A Brief History of Caltech Pranks

[Essay sent to the California Tech on November 8, 2002]

Caltech’s history has been marked by several great pranks, and for many current students, this was probably one of the things that attracted them to Caltech. We all know the big ones: The Great Rose Bowl Hoax of 1961, when the Rose Bowl crowd inexplicably spelled “Caltech” with a card stunt; the inscription of DEI/FEIF on the Voyager I and Voyager II spacecraft, now leaving the solar system; rewiring the Rose Bowl scoreboard to show “Caltech 38, MIT 9” in 1984; and on Hollywood’s 100th anniversary, altering the Hollywood sign to read “CALTECH.” It has been over a decade since there was a prank of national interest, but recently, Techers made the local papers by constructing a mock Vectors on the Beckman Lawn.

If any students are interested in perpetrating other similar pranks, there is $200 set aside in the ASCIT Budget for that purpose. That fund, interestingly enough, has its roots in the “Prank Club” that was founded in 1987 for the Hollywood sign project. The big pranks that make headlines are the ones that are remembered, but they represent only a small fraction of the innumerable pranks that are happening on campus all the time.

With clockwork regularity, Techers pull pranks on each other. This happens on an interpersonal level, an inter-alley level, and an interhouse level, leaving no Techer unscathed in his/her years on campus. These smaller pranks come in many forms: stringing chairs across the Olive Walk, building metal dolphins in Millikan Pond, stacking someone in their room, and the occasional exchange of furniture.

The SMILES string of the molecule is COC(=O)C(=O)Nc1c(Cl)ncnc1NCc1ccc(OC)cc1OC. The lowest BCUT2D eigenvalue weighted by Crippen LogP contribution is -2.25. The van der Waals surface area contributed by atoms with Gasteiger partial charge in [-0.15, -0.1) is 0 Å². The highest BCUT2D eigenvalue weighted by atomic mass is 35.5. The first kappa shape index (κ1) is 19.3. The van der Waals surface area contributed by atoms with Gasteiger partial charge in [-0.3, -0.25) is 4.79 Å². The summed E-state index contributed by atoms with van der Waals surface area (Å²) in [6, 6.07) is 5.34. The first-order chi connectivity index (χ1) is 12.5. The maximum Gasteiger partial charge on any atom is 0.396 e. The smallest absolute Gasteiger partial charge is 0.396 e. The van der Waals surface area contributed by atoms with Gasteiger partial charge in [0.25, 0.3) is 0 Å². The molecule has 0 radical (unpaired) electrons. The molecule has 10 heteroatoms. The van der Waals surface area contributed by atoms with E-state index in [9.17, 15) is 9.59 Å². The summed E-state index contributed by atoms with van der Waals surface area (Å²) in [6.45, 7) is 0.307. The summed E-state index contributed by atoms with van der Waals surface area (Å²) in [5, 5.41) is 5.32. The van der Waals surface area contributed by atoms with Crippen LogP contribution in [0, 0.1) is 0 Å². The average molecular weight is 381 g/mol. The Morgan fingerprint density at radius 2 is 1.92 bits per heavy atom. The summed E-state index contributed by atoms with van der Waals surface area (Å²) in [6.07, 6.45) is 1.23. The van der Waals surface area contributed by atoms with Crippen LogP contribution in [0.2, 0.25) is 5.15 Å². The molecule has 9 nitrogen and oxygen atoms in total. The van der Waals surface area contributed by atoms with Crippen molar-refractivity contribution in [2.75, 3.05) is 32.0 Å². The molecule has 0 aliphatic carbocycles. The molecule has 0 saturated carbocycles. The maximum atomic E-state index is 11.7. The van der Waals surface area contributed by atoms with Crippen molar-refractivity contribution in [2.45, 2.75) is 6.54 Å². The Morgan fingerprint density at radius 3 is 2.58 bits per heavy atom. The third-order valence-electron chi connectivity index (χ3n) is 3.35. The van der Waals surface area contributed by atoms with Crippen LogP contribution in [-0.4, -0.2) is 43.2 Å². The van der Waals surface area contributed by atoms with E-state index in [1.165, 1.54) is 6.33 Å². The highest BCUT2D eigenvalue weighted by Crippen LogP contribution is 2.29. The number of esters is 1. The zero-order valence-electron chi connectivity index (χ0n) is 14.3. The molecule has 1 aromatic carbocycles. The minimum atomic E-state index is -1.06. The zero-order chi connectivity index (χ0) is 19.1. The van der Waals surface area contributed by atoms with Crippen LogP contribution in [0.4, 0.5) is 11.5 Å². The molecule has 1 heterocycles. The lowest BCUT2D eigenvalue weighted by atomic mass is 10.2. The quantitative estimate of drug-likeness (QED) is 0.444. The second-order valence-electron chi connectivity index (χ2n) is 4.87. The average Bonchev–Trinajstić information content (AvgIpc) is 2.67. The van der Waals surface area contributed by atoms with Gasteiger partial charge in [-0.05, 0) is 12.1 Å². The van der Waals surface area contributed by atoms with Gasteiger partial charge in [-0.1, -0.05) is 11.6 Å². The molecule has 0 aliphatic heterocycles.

This may paint a picture of a campus in total anarchy, where no student feels safe, but in fact, the atmosphere of pranking does quite the opposite. Pranks are a way for students to unwind; they provide a level of closeness and a way to escape the pressures of academics. Pranks are a fundamentally social activity – at the very least, two people are involved: the prankster and the victim. A good prank doesn’t humiliate the victim, it is something both parties can laugh about. A prank done with style will gain the respect and admiration of your peers. Tipping over trash cans is artless and frowned upon, but delivering papier-mâché appendages is commended by students, if not by the administration.

Pranking is not about terrorizing other students, but is more about outsmarting them. An easy rule to remember when pulling a prank is the only rule you ever really have to know: It’s called the Honor Code. When you cause physical damage, pay for the repairs. If people feel uncomfortable, don’t cross that line. Most importantly, with every prank, remember to leave a note.